Many distribution operations continue to struggle to meet service level requirements within a cost-effective framework. During the past year, pandemic-related disruptions have amplified the challenges behind these struggles, including:
WMS vendors are keenly aware of these challenges and have positioned their solutions as prospective remedies. While core WMS functionalities and features have always been about efficiency and effectiveness, vendors are offering new solutions to help address these challenges, including:
Warehouse execution systems (WES). More WMS vendors are now offering WES products or WES capabilities embedded in their WMS solutions. WES solutions sit between WMS applications and lower-level warehouse control systems responsible for managing material handling equipment like conveyors, robotics and sortation and storage systems. WES platforms help optimize and orchestrate order processing and material flow across an automated distribution center. Traditionally, WES solutions have come from material handling automation providers, but WMS vendors see opportunities and advantages in providing this functionality within their solutions.
Labor planning. Many WMS vendors offer labor management system (LMS) solutions as well as integration capabilities for LMS solutions from other vendors. These solutions offer a platform for measuring individual employee performance against defined standards. While complementary, labor planning provides a different value proposition. It allows operations to plan labor requirements against workload over time and redirect scarce resources to the areas they are most needed.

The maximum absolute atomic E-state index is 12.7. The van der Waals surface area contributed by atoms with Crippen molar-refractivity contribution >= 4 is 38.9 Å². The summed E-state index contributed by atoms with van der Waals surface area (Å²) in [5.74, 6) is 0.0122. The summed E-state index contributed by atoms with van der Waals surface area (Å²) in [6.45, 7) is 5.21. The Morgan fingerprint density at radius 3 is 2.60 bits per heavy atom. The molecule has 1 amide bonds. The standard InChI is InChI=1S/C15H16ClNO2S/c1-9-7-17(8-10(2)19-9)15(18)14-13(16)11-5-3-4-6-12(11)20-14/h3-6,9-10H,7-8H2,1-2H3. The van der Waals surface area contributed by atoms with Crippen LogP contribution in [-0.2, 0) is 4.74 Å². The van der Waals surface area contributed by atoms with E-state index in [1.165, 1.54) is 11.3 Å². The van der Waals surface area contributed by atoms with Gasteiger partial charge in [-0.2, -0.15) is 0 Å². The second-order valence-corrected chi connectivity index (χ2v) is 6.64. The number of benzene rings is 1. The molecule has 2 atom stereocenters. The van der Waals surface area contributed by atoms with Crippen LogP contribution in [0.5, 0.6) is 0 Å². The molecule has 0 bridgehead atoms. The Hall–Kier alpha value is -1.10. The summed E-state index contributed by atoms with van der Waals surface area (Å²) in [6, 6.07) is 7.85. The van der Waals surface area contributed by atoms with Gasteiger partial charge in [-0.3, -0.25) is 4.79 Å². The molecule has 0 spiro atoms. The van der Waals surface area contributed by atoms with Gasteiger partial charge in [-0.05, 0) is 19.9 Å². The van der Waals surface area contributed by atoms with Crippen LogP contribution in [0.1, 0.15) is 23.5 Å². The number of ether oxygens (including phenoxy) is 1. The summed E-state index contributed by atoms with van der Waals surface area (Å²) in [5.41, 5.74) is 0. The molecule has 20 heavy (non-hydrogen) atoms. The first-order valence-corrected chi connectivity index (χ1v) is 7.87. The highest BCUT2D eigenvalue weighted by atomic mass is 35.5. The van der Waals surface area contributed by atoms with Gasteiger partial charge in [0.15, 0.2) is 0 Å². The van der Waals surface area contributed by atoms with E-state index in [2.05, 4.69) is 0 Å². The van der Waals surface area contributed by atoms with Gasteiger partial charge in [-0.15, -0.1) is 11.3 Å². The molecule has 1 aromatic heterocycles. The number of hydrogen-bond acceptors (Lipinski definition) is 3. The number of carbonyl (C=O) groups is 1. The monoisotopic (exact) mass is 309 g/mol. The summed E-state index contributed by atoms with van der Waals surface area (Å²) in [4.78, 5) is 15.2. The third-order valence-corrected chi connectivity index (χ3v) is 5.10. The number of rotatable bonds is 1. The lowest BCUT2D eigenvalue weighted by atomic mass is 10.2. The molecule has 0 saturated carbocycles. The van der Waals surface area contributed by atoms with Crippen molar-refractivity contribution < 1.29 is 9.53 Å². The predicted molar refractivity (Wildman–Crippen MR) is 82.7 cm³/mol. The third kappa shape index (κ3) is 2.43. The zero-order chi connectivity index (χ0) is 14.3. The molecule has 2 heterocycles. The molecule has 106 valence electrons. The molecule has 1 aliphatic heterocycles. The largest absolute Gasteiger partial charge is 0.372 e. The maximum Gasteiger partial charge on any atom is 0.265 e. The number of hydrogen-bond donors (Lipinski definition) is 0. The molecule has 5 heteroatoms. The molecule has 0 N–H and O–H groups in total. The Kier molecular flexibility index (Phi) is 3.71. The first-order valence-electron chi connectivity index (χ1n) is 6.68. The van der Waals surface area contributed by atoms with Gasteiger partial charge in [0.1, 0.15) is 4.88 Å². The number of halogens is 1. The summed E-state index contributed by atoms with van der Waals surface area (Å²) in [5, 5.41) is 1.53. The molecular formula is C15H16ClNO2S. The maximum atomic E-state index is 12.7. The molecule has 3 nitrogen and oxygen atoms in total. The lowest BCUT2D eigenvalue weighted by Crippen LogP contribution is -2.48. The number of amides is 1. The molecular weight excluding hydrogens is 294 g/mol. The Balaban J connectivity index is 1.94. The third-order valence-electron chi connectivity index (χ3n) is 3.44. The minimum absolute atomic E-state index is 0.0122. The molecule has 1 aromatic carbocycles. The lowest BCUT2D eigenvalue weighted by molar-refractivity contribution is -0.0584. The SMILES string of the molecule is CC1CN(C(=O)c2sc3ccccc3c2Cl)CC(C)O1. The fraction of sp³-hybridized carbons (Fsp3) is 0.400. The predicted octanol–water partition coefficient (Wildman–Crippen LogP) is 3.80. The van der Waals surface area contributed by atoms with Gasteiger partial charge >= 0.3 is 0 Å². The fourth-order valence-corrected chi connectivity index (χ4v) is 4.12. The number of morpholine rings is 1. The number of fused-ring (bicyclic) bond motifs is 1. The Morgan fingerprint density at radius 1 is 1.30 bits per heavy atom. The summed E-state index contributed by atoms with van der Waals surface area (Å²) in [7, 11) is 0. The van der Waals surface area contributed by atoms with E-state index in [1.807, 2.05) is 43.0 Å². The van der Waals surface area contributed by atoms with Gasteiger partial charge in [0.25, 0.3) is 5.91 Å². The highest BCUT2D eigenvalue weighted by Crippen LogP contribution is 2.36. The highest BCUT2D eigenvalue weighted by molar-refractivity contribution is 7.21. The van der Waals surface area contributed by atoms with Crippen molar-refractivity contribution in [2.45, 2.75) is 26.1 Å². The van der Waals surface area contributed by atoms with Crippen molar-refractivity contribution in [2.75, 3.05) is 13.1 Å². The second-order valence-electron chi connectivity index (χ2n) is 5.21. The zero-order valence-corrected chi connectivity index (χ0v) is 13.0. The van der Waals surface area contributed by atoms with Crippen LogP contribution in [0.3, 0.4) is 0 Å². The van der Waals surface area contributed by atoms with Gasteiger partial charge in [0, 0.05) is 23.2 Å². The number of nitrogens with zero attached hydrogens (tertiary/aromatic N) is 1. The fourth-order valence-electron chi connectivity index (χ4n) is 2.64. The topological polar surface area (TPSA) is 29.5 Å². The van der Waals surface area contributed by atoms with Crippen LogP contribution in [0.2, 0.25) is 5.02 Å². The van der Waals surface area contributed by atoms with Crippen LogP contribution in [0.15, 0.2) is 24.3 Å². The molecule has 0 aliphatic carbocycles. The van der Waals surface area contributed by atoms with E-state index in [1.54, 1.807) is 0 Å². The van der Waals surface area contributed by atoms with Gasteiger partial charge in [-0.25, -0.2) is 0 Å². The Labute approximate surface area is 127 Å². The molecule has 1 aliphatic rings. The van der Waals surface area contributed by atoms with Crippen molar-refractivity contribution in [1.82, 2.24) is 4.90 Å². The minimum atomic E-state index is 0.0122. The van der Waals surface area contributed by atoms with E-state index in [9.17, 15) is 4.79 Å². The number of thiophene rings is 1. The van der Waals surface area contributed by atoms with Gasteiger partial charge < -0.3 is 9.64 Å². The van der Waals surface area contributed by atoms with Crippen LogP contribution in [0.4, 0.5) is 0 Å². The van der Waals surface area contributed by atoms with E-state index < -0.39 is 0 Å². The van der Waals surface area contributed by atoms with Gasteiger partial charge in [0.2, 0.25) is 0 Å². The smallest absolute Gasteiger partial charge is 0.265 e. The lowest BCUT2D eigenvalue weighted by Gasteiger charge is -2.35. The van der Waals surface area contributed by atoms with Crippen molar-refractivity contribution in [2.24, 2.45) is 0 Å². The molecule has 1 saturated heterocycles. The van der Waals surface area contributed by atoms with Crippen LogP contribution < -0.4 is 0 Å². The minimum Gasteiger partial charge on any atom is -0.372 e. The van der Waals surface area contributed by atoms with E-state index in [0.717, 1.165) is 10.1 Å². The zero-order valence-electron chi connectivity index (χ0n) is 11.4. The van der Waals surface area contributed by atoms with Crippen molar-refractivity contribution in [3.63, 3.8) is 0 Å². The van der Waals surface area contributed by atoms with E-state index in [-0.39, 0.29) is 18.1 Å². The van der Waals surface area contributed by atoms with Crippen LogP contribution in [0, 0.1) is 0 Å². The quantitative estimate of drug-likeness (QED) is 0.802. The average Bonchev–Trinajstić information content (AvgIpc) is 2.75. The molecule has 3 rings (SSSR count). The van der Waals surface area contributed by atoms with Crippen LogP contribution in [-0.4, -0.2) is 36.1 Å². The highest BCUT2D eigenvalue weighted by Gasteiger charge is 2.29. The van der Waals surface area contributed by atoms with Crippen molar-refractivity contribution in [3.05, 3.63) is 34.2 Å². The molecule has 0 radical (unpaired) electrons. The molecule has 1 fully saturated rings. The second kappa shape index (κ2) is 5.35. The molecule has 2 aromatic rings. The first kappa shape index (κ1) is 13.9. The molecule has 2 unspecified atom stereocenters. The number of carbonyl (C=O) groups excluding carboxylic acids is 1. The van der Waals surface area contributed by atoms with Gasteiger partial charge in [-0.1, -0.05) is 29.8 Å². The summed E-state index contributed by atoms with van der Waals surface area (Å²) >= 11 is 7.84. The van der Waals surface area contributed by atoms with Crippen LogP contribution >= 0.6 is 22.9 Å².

Autonomous operations and predictive analysis. These features can also be categorized as artificial intelligence or machine learning capabilities. WMS applications generally require user interaction to monitor and release work. Autonomous operations features support lights-out operations. They include waveless order processing and continuous task and allocation optimization. These capabilities go hand-in-hand with predictive analysis features that sense, adapt and respond to real-time conditions on the warehouse floor.
Automated picking and packing devices. Some WMS vendors have started offering hardware-based solutions that traditionally have been the province of material handling automation vendors and integrations. These include autonomous mobile robots, smart pick carts and pick-to-light and put-to-light solutions. These solutions must be gauged against their ability to meet specific customer needs. This is especially true when comparing them to more mature solutions from WES and material handling automation vendors. A more robust and adaptable WES coupled with a lighter WMS solution may be a better fit for some operations.
The key challenges behind distribution operations increasing focus on material handling automation, robotics and machine learning are likely to intensify. Consequently, many WMS vendors that target medium to complex operations will continue to develop, embed and build out solutions that directly address these needs. This will be as much a key component of their go-to-market strategy as pursuit of specific opportunities.
Tom Singer is project manager at Tompkins Solutions.
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